Recording of motor activity

Motor activity was monitored with an actigraph worn at the right wrist (Actiwatch, Cambridge Neurotechnology Ltd., England, UK). In the actigraph, activity is measured by using a piezoelectric accelerometer that is programmed to record the integration of intensity, amount and duration of movement in all directions. The sampling frequency is 32 Hz and movements over 0.05 g will be recorded. A corresponding voltage is produced and is stored as an activity count in the memory unit of the actigraph. The number of counts is proportional to the intensity of the movement. The right wrist was chosen to make the procedure more convenient for the participants, since most of them have their watches around the left wrist and it is cumbersome to have two such devices on the same arm. Previous studies have shown that there are only small differences between the right and left wrist.1920 Total activity counts were recorded for one minute intervals for a continuous period of at least 12 days for all participants. Patients were instructed to remove the actigraphs when taking a bath/shower, and to record these time intervals. The recorded activity counts (0) in these sequences were then replaced with the mean for the whole recording period.

Mathematical analyses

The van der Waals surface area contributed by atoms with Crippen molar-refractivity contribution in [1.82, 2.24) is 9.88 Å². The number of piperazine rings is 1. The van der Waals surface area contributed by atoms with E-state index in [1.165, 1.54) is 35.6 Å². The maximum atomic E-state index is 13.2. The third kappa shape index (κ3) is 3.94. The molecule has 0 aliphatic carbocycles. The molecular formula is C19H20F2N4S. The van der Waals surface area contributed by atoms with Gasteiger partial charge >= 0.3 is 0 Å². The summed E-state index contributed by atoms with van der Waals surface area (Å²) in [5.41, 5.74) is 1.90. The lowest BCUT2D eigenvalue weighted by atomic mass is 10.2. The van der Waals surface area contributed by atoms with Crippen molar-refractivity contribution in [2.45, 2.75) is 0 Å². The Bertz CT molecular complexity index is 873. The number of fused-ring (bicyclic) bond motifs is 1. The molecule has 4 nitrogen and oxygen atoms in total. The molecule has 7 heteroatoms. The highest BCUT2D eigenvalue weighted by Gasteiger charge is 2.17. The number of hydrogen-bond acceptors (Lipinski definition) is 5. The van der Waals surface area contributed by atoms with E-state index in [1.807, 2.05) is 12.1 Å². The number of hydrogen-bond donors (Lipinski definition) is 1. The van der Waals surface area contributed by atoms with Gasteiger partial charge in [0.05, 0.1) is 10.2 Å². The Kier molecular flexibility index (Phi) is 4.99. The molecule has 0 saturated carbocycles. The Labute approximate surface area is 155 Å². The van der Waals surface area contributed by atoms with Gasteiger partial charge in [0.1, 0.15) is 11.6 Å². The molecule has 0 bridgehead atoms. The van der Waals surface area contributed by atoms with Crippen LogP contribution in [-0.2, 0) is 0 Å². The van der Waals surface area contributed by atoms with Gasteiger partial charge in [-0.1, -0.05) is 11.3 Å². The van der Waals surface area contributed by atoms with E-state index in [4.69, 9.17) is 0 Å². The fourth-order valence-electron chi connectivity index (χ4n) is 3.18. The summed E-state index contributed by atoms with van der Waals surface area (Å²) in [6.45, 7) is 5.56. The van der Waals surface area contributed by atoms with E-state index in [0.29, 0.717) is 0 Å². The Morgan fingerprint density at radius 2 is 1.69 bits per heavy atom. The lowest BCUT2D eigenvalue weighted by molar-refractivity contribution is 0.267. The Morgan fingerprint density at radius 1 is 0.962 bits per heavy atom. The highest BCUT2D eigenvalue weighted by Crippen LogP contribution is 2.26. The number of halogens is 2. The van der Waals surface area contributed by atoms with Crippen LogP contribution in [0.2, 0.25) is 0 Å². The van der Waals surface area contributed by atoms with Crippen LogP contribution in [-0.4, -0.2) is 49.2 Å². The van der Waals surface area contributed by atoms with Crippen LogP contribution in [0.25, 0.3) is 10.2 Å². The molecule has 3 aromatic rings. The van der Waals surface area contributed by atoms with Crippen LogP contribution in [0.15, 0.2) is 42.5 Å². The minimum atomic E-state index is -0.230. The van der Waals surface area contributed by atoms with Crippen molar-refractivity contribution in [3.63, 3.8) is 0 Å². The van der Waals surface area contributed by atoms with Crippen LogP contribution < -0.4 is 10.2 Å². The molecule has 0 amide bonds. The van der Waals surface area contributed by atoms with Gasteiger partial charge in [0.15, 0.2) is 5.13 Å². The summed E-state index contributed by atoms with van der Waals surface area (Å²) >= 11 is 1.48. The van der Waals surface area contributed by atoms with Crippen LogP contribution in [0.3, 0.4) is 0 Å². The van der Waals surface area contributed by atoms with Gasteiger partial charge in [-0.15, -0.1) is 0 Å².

Each recorded interval (one minute) was defined as either active or inactive, according to whether the activity count was above (or equal to) or below 10% of the mean for the whole recording period (17280 minutes) for that participant. An active or inactive period was defined as a continuous sequence of active or inactive intervals, and each recording was in this way divided into active or inactive periods with a length from one minute and upwards. For each recording the cumulative probability (P) that an active or inactive period had a length of ≥A minutes was determined. For both active and inactive periods the following values of A were used: 1 to 5 with one minute intervals, 6 to 101 with 5 minute intervals, 151 to 451 with 50 minute intervals. For each participant the following numbers were calculated: mean activity count for the whole recording period, mean duration for active and inactive periods, and the longest active and inactive period. From the previous works of Nakamura et al.13 and Sano et al.14 we assumed we would find an approximately straight line on a log-log plot of A (minutes) versus P for inactive periods in both patient groups and controls, suggestive of a power law distribution, and a stretched exponential function for the active periods. However, in preliminary analyses of our data, we found that for low values of A (≤35 min for active sequences and ≤20 min for inactive sequences) it seemed that a straight line best fitted the data on log-log plots. We therefore decided to calculate the slope of the line (the scaling exponent of a corresponding power function) that best fitted the data using the least squares method, using these values of A. The slope is negative, but in the table absolute values are given. We also calculated the number of active periods (expressed as % of all the active periods) with a length (A) of 36 min or longer, and the number of inactive periods (% of all the inactive periods) with a length (A) of 21 min or longer.